I’d like to think I gave the actors a lot of freedom in terms of what they wanted to do, and for clarity things, I’d be more like, “One of the characters has to be in disguise, because they are banished. They go away and they have to come back.” We had to show that somehow, so it was clear to the audience. So there was an idea of like, “Well, what if you put on white makeup in your beard, so it looks like you’re older now, and subtly different, and you do something with your clothes that makes it look different.” Those were ideas that I threw out, but most of the characterization came from the actors themselves.

One of the main principles of the production was this idea that there were no heroes and villains. Everybody was just a person that relatively meant well. What were some of the rewards and challenges of seeing the text through that particularly empathetic viewpoint?
I like to think that Shakespeare was such a good playwright that that stuff was already there. I don’t think that Shakespeare wrote in black and white. This may go against a lot of Shakespeare tradition, but I think all of his characters in any of his plays are much more complex than that. That’s what makes it feel so interesting, that he was already exploring psychological cores of characters at a time where no one else was doing it.

But he had a lot of grey characters. So for me, there was no leap. None of the lines made the characters evil or good. They all had motivations that drove them to do things to protect themselves, or to make life easier for them. So that element of it for me was easy. The challenge was that everyone already has preconceived ideas of who these characters are. I know Edmund has always been seen as the villain of the piece, or one of the villains of the piece. So, people come into the play to watch with that expectation, but even actors can come to that expectation, because the lines are saying this this this this this. And I’d have to cry out and say, “Fair, the words are that, but how you say the words changes what it means”. 

Reagan has a lot of lines in particular where she’s saying to her dad, “Look, you’re old, and you should listen to our advice, and do what we say.” But you can say that as, “Look, you’re old, and you should listen to what we say”, or you can say that as, “Look Dad, you’re old, and you should maybe listen to what we say,” and that changes the perception of this character now. For me, the hardest part was convincing everyone else to see if they could go in that direction. The good thing is that most actors want to play complex characters, so it was an easy buy-in. It was like, “Oh, I never thought of that, but that’s amazing, I wanna do that!” The bigger challenge was when audiences came, sometimes they’d be like, “Well, isn’t that person supposed to be not good?” and then they’d go, “Oh, but this makes more sense.” But in terms of rehearsals, it was quite easy, because the moment I would introduce a concept that wasn’t as black and white, the actors jumped on it.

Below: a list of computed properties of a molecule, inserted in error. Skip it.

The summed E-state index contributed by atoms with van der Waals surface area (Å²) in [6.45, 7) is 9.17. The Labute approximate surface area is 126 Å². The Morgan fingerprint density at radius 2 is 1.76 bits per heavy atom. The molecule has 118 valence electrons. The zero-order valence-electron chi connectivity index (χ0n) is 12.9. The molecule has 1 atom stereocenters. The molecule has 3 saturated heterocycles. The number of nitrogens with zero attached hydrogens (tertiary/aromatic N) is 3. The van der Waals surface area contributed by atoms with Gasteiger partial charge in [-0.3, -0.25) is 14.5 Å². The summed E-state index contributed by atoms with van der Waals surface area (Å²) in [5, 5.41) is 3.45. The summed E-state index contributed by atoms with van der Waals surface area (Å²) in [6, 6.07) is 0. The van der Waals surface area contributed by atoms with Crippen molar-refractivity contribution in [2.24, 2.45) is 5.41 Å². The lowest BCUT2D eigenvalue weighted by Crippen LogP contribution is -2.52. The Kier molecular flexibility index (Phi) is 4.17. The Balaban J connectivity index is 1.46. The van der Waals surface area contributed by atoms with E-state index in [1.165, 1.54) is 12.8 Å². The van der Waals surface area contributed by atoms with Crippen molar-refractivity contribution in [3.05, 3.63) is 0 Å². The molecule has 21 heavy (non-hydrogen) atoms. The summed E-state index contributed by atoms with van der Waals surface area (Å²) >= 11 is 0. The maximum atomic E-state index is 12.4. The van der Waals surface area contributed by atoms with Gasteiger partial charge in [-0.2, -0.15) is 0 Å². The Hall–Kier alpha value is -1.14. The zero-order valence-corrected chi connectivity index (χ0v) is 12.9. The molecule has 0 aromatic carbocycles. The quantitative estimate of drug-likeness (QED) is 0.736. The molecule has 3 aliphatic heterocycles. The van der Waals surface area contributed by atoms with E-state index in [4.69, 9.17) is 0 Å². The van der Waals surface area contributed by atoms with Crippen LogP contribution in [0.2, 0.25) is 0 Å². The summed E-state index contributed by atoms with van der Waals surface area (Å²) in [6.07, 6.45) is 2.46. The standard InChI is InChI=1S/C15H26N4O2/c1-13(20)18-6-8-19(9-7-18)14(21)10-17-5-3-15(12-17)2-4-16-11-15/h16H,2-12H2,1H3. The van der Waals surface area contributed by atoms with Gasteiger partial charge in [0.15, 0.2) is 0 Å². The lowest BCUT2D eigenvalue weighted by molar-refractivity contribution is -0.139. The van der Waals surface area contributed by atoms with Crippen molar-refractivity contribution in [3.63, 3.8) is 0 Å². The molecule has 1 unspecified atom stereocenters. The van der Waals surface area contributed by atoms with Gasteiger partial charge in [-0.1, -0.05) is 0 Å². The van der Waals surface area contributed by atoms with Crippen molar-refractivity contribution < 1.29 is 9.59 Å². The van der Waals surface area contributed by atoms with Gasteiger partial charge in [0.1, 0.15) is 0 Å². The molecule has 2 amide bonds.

That was one of the first discussions I had, and I remember with Eli [Ham], who was playing Edmund – he auditioned, and we did a couple of rounds with him. Then I was like, “I don’t want this guy to be seen as the villain of the piece. I think he’s a sympathetic and empathetic character.” There are characters in the canon who don’t regret what they do. Iago, being one of them at the end, is like, “it is what it is”. Aaron the Moor does not have any regret, he’s like, “I want to do this more.” But Edmund does, at the end of the play. He feels really bad for what he’s done, and tries to change it. He tries to save the king. So that told me that this character had more complexity. He’s also a character in the canon who has a very good reason for what he’s doing, being the bastard child. And so the moment I said to him that I view him as a character with a lot of empathy, he was like, “I also believe that, and would love to play this character in that vein.”

That was easier than I would’ve thought, when I came to making the piece. The fear for me was, the audience will come in and be like, “Well, that’s not the character. That’s not the character at all. This is not what we’re used to.” I was hoping that people get out of that mindset. We’re trying to do a version of Lear that is not what you’re used to, that is also still cohesive, and makes sense.

As you’ve mentioned, your Lear has dementia, and that’s a very specific element of your production. How did that concept develop, and what kind of research went into its execution?
I knew going in that I wanted a Lear who was seeing things, who was hallucinating, because the idea I had with the fool – spoiler alert – was that the fool was a figment of his imagination. Then I was able to double-cast that with Cordelia, because that’s who he imagined the fool to be – his daughter, essentially. A version of her. So I knew I wanted to do that, but I was like, “I don’t know which seniors’ mental health issues would lend to that.” I knew of mental health issues that I could lend to that, but I only needed it to be specific towards seniors. So I worked with our neurologist, Suvendrini Lena, and I approached her and said, “This is what I’m looking for. This is what I think the story is, and the character is.”